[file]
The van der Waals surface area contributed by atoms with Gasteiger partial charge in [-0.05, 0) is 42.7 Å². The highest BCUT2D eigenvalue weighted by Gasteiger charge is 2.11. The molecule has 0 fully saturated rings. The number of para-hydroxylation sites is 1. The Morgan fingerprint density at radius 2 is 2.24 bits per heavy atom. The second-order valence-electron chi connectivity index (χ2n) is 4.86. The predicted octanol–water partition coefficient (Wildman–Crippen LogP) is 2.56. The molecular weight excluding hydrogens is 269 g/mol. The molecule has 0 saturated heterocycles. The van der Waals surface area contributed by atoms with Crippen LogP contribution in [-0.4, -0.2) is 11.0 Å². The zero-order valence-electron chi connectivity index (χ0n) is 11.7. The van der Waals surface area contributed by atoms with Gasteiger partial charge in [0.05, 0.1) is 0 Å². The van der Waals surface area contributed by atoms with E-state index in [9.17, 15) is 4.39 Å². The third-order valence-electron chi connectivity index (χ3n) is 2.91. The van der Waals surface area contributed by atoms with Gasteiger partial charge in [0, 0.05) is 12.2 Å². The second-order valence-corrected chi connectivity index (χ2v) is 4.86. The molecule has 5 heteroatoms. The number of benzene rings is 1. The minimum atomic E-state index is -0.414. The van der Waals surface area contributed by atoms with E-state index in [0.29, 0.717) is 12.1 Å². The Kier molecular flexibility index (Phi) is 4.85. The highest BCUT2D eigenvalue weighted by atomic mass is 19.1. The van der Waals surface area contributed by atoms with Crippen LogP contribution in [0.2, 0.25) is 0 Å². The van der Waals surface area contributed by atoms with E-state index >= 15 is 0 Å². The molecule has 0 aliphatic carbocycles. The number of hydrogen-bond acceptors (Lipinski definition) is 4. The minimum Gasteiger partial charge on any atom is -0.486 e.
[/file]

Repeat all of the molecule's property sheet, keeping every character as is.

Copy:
The van der Waals surface area contributed by atoms with Gasteiger partial charge in [-0.05, 0) is 42.7 Å². The highest BCUT2D eigenvalue weighted by Gasteiger charge is 2.11. The molecule has 0 fully saturated rings. The number of para-hydroxylation sites is 1. The Morgan fingerprint density at radius 2 is 2.24 bits per heavy atom. The second-order valence-electron chi connectivity index (χ2n) is 4.86. The predicted octanol–water partition coefficient (Wildman–Crippen LogP) is 2.56. The molecular weight excluding hydrogens is 269 g/mol. The molecule has 0 saturated heterocycles. The van der Waals surface area contributed by atoms with Crippen LogP contribution in [-0.4, -0.2) is 11.0 Å². The zero-order valence-electron chi connectivity index (χ0n) is 11.7. The van der Waals surface area contributed by atoms with Gasteiger partial charge in [0.05, 0.1) is 0 Å². The van der Waals surface area contributed by atoms with E-state index in [9.17, 15) is 4.39 Å². The third-order valence-electron chi connectivity index (χ3n) is 2.91. The van der Waals surface area contributed by atoms with Gasteiger partial charge in [0, 0.05) is 12.2 Å². The second-order valence-corrected chi connectivity index (χ2v) is 4.86. The molecule has 5 heteroatoms. The number of benzene rings is 1. The minimum atomic E-state index is -0.414. The van der Waals surface area contributed by atoms with E-state index in [0.29, 0.717) is 12.1 Å². The Kier molecular flexibility index (Phi) is 4.85. The highest BCUT2D eigenvalue weighted by atomic mass is 19.1. The van der Waals surface area contributed by atoms with Crippen LogP contribution in [0.2, 0.25) is 0 Å². The van der Waals surface area contributed by atoms with E-state index >= 15 is 0 Å². The molecule has 0 aliphatic carbocycles. The number of hydrogen-bond acceptors (Lipinski definition) is 4. The minimum Gasteiger partial charge on any atom is -0.486 e.